24 Jun (NucNet): The higher administrative court of Schleswig in Germany has annulled a licence for interim nuclear waste storage at the Brunsbüttel nuclear plant because of errors in the reviews of the issuing authority, the court said in a statement.
The court said the main objections of the plaintiff, a local resident, were that the risks of terrorist attacks had not been sufficiently taken into account before approval was given for interim storage.
In particular, the Federal Office for Radiation Protection (BFS) had not investigated the effects of an Airbus A380 crashing into the site or the use of modern armour-piercing weapons. Even though data was available for determining the results of attack with this type of airplane, it had not been analysed before approval for the facility.
An investigation into the consequences of an attack with modern anti-tank weapons was also not carried out by the licensing authority, although older types of weapons were taken into account, the court said.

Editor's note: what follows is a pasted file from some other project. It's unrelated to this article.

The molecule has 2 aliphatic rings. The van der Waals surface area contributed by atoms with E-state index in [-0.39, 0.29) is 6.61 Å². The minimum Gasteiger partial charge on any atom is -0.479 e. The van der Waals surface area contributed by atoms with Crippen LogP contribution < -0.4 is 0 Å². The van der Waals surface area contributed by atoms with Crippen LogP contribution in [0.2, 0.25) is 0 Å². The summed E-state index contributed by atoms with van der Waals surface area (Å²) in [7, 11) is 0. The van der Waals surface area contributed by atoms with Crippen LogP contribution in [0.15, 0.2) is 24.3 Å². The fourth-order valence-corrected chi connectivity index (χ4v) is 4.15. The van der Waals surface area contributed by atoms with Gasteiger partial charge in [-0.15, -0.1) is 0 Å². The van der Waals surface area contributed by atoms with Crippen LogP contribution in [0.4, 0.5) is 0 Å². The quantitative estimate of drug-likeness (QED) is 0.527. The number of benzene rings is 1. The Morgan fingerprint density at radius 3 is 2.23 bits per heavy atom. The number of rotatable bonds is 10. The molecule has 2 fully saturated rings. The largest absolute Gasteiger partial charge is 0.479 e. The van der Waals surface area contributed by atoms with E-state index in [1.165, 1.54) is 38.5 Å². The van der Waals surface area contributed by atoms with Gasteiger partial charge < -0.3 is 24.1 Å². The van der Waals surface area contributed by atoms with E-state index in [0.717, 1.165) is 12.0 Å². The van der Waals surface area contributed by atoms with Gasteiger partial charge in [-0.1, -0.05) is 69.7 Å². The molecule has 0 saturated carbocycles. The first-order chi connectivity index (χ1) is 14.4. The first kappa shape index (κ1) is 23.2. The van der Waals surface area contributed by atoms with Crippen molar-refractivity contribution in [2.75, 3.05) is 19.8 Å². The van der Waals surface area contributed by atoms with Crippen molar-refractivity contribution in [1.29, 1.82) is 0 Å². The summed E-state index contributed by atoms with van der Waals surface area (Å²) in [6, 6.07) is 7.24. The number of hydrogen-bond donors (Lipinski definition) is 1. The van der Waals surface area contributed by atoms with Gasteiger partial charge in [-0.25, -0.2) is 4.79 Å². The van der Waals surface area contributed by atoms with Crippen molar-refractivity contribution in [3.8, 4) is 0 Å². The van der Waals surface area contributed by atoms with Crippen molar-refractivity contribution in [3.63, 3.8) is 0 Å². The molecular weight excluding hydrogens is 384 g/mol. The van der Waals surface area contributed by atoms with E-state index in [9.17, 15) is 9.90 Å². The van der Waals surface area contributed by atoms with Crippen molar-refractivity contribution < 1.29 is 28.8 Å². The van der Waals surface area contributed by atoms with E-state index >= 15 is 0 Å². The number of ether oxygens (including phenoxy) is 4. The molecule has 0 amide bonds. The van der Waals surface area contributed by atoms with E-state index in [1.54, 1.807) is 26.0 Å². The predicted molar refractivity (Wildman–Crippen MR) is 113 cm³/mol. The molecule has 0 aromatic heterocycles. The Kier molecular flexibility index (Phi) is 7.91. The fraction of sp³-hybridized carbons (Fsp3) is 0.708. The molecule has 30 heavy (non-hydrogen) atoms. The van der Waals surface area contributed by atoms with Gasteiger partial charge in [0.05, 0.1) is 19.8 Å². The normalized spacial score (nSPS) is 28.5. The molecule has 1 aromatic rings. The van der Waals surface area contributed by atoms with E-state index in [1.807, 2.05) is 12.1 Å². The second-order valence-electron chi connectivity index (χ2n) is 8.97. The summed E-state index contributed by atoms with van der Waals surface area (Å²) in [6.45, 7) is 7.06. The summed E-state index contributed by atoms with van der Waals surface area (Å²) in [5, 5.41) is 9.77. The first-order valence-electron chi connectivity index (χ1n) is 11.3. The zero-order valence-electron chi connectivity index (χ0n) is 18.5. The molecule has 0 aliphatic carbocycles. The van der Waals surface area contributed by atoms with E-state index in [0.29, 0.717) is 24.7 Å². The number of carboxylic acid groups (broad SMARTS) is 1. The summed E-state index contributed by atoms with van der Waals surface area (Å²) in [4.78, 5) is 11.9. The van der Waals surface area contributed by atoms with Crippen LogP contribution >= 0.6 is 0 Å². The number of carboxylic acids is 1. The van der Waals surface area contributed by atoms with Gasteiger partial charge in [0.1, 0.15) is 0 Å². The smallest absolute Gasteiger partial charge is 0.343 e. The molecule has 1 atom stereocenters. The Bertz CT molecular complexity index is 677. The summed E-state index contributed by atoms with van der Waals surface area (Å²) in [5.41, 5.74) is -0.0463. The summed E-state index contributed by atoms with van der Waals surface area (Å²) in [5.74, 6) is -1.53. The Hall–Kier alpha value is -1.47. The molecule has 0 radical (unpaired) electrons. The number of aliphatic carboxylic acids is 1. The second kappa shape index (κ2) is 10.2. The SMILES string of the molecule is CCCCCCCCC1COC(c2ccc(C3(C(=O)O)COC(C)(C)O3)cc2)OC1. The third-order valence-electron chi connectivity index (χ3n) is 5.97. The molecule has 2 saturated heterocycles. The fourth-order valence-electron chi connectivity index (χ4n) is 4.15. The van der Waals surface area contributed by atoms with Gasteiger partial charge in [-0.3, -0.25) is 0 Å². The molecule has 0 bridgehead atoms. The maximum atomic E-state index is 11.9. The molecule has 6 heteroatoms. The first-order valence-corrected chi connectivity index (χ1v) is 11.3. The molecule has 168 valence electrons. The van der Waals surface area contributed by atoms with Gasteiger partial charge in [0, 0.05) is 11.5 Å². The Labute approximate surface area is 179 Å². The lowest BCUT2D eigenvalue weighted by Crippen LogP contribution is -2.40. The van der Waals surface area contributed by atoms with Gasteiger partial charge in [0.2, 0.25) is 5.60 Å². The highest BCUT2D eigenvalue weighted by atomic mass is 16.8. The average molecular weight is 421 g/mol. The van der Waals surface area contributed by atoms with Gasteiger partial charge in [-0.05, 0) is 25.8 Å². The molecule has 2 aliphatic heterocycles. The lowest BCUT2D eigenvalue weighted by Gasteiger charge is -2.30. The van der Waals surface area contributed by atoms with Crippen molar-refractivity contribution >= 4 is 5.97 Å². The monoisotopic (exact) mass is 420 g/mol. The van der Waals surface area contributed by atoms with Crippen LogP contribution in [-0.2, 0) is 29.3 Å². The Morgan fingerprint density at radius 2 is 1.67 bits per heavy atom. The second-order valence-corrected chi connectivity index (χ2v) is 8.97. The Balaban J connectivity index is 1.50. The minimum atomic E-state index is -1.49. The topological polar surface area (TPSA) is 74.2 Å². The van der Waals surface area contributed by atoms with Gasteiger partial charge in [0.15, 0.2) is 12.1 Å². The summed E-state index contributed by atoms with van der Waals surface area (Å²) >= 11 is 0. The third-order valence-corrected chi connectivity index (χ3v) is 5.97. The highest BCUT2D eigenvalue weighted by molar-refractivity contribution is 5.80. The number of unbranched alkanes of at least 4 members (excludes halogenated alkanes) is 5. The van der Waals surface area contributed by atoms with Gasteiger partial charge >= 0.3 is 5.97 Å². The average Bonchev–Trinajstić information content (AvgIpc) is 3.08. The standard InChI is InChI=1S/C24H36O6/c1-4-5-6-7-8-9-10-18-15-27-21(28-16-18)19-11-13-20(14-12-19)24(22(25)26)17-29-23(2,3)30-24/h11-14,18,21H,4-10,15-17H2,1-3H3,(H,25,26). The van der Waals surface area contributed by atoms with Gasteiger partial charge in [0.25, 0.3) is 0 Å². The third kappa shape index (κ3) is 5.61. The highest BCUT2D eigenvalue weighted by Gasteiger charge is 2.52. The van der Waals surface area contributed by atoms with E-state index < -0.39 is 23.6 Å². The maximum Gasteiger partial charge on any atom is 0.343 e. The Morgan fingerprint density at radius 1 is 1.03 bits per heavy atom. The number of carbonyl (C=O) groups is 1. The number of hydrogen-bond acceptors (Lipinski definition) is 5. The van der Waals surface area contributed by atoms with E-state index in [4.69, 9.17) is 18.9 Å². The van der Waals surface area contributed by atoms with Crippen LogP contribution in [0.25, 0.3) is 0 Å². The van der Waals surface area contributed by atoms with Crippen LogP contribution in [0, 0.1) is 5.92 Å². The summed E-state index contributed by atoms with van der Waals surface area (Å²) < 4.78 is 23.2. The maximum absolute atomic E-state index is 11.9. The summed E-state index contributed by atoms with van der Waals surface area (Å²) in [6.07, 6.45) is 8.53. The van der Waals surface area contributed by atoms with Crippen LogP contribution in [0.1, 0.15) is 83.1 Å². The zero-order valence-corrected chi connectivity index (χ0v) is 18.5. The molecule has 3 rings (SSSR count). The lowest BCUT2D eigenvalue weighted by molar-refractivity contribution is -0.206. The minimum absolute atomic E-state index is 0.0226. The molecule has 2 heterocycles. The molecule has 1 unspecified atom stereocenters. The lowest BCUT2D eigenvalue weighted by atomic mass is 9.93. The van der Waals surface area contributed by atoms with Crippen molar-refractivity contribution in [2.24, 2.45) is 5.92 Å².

The court said it accepted the argument that the use of newer armour-piercing weapons could have a significant effect on the outcome of such an attack.
The Brunsbüttel nuclear plant, on the north coast near Hamburg, has been permanently shut down since August 2011.
Initial approval for interim waste storage was granted by the BFS in November 2003.
In February 2004, a lawsuit was filed by a local resident in the Schleswig administrative court against approval for waste storage. The lawsuit failed because of the court’s original approval of the safety and reliability of the storage facility in January 2007.
The case was then appealed in the federal administrative court, which decided to send the case for reconsideration to the Schleswig administrative court. The decision can still be appealed to the federal administrative court.
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